He didn't choose to leave New Orleans; Katrina (search) came through and wrecked Jerry Hymel's native city, driving him away. And now he does not know what to do.
He is asking the same questions posed by thousands of others who fled the storm and its aftermath: Should he and his wife rebuild, a long and arduous process? Or should the retired utility worker pick up stakes, making a fresh start in a new place at age 62?
"I can't answer that right now," he said.
Maybe, he said at the hotel where they've taken refuge, they'll put down roots in this pleasant Alabama college town. He thinks his home near Lake Pontchartrain (search) will be salvageable, but that there will be more storms to flee.
"To live with this every year — and it keeps getting worse," he said. "We don't have enough protection there."
Like other coastal residents who escaped Hurricane Katrina, the Hymels grasped the overwhelming scope of the destruction slowly, while coming to grips with their own losses. Now the evacuees are grimly searching for hope in two equally difficult choices.
Deron Green, 21, has already decided. A casino bartender and parking manager in New Orleans, he had no apartment insurance and lost everything except the jeans and shirt he had on. Now he has taken a warehouse job in Houston.
"I'm never going back," Green said of the city where he's lived all his life. "I feel like the city will take years to rebuild. I believe it will be impossible to find a job. I was working in the tourism industry, and that won't happen for a long time."
His cousin, Blaire Garnett, isn't so sure, even though she believes everything in her rented home has been lost.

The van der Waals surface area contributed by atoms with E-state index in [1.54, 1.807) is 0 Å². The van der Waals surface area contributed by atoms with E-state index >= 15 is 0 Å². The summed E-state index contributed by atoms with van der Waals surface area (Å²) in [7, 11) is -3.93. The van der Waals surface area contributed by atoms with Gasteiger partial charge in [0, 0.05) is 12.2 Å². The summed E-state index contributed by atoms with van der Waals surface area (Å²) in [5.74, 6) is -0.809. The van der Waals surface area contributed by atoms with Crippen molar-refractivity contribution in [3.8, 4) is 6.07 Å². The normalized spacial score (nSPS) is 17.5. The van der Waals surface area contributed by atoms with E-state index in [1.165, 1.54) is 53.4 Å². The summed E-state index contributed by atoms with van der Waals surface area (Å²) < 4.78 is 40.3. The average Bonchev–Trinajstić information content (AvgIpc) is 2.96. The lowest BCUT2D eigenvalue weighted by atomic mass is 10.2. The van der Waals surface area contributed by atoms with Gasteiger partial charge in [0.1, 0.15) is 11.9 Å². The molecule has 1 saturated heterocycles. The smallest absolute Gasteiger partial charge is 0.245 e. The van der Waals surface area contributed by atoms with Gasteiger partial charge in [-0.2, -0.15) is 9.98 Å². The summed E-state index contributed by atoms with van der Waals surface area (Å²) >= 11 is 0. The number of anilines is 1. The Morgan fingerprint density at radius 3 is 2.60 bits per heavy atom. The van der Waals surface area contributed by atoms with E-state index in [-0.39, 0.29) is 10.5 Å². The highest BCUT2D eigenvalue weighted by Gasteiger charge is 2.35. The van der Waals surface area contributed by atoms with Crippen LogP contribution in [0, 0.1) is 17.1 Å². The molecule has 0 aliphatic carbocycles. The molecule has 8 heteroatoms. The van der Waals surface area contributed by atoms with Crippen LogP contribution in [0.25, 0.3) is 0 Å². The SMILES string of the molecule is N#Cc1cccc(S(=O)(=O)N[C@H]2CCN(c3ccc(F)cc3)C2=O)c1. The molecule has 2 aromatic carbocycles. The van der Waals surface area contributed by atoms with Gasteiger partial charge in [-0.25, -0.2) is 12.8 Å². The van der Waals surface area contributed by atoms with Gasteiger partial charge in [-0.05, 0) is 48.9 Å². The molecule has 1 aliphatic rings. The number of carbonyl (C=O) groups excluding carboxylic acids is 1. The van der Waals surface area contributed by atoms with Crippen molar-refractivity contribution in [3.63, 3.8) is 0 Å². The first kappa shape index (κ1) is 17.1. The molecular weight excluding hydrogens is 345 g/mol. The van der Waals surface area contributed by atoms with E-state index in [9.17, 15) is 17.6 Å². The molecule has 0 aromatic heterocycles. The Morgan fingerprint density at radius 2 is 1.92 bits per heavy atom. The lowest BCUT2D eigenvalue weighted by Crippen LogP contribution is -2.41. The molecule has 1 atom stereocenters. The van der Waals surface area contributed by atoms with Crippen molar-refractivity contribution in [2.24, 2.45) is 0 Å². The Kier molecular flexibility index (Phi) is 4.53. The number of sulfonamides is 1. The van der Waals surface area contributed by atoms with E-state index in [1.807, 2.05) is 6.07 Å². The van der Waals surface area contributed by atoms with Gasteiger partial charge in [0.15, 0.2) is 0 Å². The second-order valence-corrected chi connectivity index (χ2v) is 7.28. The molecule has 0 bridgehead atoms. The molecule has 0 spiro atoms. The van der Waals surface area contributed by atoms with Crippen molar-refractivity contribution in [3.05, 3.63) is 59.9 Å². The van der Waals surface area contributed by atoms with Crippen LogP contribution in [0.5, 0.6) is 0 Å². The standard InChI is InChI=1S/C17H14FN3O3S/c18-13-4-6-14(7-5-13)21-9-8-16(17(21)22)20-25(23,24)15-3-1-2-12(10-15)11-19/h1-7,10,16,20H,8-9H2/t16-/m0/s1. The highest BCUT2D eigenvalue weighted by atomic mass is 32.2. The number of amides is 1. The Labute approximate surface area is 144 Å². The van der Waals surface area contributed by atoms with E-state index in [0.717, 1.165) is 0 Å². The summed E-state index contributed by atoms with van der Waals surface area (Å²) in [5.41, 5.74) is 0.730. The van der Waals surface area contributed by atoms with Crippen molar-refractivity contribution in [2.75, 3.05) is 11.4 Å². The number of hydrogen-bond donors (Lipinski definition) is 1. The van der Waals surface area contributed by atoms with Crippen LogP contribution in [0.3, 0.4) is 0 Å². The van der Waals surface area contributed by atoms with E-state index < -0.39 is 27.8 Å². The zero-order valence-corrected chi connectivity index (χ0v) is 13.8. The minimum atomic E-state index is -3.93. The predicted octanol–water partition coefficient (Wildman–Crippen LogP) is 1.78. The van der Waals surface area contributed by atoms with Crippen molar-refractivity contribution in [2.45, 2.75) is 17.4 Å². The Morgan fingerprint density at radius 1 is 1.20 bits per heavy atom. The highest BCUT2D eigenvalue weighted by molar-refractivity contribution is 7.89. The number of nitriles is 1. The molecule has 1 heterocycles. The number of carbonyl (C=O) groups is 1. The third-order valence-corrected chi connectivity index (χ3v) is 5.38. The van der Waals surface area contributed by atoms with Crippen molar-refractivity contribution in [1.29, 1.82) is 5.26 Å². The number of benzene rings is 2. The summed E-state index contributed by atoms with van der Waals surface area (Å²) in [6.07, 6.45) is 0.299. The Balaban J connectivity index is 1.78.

"I really want go back. Two years, five years, I can't say for certain until I see how things work out," said Garnett, who worked at a conveyor belt manufacturer while studying business administration at the University of New Orleans (search).
Although buoyed by Houston's hospitality, "I don't feel comfortable here," she said. "I mean, there's no place like home."
Green and Garnett got their Houston jobs through the employment placement company Randstad North America (search). Spokeswoman Cindi Kurczewski said branches in Atlanta, Dallas, Memphis and Houston have been busy with evacuees looking for at least temporary work. Schools in the region also are enrolling evacuee children, since much or all of the school year could be gone in their hometowns.
The Fayette County, Ga., school district enrolled seven evacuee students last week and is ready for more. "We are expecting we might have these kids for awhile," said spokeswoman Melinda Berry-Driesbach.
Many evacuees have already returned to see the damage firsthand and start making assessments.
Buzz Largilliere, 46, spent the past two years restoring the Pascagoula, Miss., house that's been in his family since Civil War times. All that's left is the upper floor, supported by a pile of splintered lumber and two overturned pickup trucks. The ground floor was obliterated.
Yet there's too much sentimental value to give up.
"I'm going to rebuild. There's no question," said Largilliere, an engineer. "It's been in my family since it was built."
But Parker Smith is ready to bulldoze what's left of his home and rental properties and move away. He lost all but three of the 22 waterfront apartments he owns. Katrina's storm surge punched large holes through his one-story home near the beach, submerging everything under seven feet of water.
After watching his property menaced repeatedly by hurricanes over the last two years, "I have no desire to rebuild," said Smith, a contractor. He plans to live in a trailer on his property while he cleans up the mess, then move his family away, to somewhere.
The Rev. Earl Williams, a Methodist minister in New Orleans, said his home was swamped, but he's eager to rebuild and see the inner-city youths he works with.
"A lot of people are depressed, but hopefully, with an infusion of federal dollars, the city can be rebuilt," Williams said. "Hopefully, when they starting seeing positive rays of hope, that feeling will change."